Teen Fathers More Likely to be Absent Fathers; Public Opinion Still Favors Moms at Home

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Friday, September 21, 2001

Teen Fathers More Likely to be Absent Fathers, Study Says
A recent study conducted by scholars from King’s College, London, the University of Wisconsin-Madison and the University of Otago Medical School, and published by the Institute for Research on Poverty concludes that young men who become fathers before the age of 22 are also more likely to be absent fathers. Researchers in New Zealand tracked a group of 1,037 young men from childhood to adulthood in order to determine whether some of the same factors which predict whether a young man will become a father by the time he is barely out of his teens also predict whether he will remain involved in the lives of his children.

Researchers pointed out that children from fatherless families fare much worse than children whose fathers are present, citing research by David Blankenhorn of the Fatherhood Initiative as supporting evidence. Yet they also questioned whether policy proposals to encourage young fathers to remain involved with their children will benefit children if the fathers in question are already extremely poor candidates for fatherhood-in part because they are themselves products of father-absent homes and their associated ills. Not surprisingly, young men who were born to a teenage mothers, were raised in a single-parent home, and had poor relationships with parents were more likely to become fathers at a young age. One of the strongest predictors of early fatherhood-again, not surprisingly-was having left school before the age of 16.

But the indicator that must win the prize for stating the obvious is this one: “initiation of sexual activity before age 16.” It would certainly stand to reason that the earlier one initiates sexual activity, the more likely one is to become a father at an early age. Researchers who question programs that encourage fathers to remain involved with their children, including those which encourage marriage to the mother of his children, seem to miss the point of such programs. Marriage and abstinence-before-marriage advocates do not aim to force “shotgun” marriages between irresponsible young men and often equally irresponsible young women. They seek to foster responsible behavior by encouraging young people to consider their own best interests and that of their children. Abstinence outside of marriage and fidelity within marriage fulfill both of those interests. Married men and women are generally healthier than their single counterparts, both physically and psychologically, and children in married-parent families are far better off than their peers from single-parent families by every measure. Furthermore, marriage itself forms a bond between parents that no single parenting program can replace. Researchers set out to identify predictors that determine which fathers would stay with their children and be responsible parents and which ones would not. Marriage-perhaps the strongest predictor of more responsible fatherhood-received no mention.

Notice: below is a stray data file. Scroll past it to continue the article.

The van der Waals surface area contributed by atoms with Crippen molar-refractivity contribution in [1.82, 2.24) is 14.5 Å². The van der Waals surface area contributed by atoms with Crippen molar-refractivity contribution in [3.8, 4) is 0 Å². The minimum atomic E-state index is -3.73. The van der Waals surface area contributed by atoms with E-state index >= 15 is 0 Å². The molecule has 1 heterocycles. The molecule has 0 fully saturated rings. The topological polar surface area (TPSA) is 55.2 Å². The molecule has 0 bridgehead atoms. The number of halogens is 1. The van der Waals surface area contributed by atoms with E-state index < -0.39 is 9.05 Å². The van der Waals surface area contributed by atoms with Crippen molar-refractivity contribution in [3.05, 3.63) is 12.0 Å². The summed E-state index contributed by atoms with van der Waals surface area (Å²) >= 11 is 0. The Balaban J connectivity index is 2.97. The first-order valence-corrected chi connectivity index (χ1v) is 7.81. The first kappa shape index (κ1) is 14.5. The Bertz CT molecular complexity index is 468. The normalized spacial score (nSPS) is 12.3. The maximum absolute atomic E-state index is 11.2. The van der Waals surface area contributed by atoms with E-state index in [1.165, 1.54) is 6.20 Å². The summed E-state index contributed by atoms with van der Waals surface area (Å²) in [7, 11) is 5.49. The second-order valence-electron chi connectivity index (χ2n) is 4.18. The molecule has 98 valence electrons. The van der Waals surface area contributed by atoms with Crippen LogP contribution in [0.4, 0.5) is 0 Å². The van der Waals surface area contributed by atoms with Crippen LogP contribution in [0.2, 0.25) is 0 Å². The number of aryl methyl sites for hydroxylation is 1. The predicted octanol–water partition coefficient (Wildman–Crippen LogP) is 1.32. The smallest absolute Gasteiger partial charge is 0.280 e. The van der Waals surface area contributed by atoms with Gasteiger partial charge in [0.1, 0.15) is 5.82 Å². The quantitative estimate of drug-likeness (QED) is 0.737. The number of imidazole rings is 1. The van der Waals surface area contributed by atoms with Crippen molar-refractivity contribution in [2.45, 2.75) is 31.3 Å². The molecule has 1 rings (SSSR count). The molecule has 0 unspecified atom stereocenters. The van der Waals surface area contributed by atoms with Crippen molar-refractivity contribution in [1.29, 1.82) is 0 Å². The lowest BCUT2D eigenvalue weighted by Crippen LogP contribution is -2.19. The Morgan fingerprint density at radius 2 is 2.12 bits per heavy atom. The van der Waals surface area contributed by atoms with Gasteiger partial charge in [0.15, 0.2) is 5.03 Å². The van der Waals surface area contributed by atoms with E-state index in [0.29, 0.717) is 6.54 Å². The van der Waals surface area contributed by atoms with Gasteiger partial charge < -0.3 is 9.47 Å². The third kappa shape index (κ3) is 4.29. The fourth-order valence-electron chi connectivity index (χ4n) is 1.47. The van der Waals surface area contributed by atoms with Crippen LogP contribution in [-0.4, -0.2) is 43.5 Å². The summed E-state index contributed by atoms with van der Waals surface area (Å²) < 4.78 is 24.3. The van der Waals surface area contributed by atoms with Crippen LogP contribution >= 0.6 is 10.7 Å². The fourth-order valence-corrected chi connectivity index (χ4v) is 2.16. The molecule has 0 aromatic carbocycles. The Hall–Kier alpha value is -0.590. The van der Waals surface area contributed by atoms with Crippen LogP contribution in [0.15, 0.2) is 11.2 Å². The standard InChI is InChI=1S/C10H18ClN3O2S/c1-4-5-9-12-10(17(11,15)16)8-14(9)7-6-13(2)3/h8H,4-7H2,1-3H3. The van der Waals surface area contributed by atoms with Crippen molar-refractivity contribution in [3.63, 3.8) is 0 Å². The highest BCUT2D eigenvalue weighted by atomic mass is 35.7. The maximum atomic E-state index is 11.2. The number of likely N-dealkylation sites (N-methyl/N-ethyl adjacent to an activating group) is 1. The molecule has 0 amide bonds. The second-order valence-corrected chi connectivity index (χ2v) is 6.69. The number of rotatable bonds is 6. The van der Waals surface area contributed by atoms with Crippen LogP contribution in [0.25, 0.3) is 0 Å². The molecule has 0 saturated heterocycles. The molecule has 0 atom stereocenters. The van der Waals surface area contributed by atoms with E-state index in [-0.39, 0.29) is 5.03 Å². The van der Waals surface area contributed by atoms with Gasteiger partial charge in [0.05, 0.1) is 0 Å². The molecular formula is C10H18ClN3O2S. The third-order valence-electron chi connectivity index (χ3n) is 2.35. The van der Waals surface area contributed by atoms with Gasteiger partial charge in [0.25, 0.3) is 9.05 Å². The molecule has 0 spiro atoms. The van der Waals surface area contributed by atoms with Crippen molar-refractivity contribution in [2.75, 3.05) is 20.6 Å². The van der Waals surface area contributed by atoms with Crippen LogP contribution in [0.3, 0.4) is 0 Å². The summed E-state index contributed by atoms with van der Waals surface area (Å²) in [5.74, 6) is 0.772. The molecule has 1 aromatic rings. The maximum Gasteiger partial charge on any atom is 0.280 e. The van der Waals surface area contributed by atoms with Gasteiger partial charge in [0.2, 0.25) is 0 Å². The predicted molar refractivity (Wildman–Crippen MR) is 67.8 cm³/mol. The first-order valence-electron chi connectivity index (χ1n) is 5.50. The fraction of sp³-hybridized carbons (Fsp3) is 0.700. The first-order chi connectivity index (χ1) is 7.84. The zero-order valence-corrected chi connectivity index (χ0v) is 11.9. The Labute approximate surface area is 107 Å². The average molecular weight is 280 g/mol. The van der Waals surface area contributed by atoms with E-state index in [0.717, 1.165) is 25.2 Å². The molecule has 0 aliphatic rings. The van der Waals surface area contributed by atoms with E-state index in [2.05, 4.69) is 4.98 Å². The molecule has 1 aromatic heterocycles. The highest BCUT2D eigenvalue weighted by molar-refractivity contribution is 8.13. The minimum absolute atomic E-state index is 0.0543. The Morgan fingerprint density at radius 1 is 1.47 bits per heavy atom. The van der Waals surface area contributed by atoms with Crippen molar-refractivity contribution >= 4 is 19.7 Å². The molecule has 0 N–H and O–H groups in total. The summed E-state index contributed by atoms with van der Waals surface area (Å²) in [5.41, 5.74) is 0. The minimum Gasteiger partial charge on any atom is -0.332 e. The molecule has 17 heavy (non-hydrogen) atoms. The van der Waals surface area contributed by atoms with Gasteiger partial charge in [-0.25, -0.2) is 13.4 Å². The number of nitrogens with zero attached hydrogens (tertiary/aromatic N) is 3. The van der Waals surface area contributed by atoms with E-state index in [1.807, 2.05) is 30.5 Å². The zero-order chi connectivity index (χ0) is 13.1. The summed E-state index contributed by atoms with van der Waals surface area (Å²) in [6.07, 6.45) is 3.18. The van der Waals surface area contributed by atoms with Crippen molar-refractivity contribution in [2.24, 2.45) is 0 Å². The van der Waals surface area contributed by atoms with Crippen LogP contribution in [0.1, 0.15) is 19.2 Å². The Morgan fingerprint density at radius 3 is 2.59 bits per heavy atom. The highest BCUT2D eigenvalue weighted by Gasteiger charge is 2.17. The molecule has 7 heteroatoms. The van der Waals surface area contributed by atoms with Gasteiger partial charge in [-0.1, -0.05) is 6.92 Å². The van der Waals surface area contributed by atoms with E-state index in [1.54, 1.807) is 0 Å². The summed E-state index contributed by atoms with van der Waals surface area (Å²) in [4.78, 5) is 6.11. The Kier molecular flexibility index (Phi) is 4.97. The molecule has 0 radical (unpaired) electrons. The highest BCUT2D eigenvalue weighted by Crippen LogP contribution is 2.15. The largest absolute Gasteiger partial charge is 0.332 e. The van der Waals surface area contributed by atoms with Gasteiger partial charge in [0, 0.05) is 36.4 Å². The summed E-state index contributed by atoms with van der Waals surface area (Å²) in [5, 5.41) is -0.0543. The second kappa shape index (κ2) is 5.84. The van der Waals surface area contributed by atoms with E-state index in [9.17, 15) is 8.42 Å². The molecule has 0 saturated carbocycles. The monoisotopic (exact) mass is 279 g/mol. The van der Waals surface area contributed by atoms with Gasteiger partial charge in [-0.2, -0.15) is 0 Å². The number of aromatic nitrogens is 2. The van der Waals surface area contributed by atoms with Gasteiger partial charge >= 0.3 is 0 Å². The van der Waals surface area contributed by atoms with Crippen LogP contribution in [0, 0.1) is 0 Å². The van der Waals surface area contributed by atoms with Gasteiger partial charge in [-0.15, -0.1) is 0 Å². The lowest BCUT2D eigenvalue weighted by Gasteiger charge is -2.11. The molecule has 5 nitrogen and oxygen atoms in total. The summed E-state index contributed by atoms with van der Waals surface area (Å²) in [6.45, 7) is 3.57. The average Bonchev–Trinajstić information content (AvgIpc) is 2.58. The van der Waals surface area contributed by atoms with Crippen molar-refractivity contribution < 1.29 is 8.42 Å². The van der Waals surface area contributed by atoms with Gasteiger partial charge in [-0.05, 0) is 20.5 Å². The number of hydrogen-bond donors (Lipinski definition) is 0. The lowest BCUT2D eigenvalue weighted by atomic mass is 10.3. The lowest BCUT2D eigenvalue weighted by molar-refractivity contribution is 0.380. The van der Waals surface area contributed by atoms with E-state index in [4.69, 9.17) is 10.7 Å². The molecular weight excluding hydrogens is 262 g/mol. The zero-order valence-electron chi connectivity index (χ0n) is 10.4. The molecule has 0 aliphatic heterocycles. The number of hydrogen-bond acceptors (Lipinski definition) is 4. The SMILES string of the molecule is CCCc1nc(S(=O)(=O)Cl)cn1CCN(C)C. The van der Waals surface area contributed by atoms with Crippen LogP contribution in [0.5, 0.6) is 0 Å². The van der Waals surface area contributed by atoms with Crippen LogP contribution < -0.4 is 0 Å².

Public Opinion Still Favors Moms at Home
Most Americans still agree that the best possible situation for young children is at home with their mothers, according to a survey of papers by child care experts. “Caring for Infants and Toddlers,” published recently by the David and Lucile Packard Foundation found overwhelming support for what has been characterized as the “traditional family” model-father at work and mother at home with the children. A New York Times story on the report pointed out that such attitudes do not reflect the reality that some two thirds of mothers of preschoolers are in the workforce. The Times article seemingly fails to grasp that perhaps those mothers who are in the workforce would rather be at home with their children. The Times article correctly points out that such findings may have enormous consequences for welfare-to-work programs which require mothers to work-one point of contention during the welfare reform debate, which became lost in the rhetorical shuffle.

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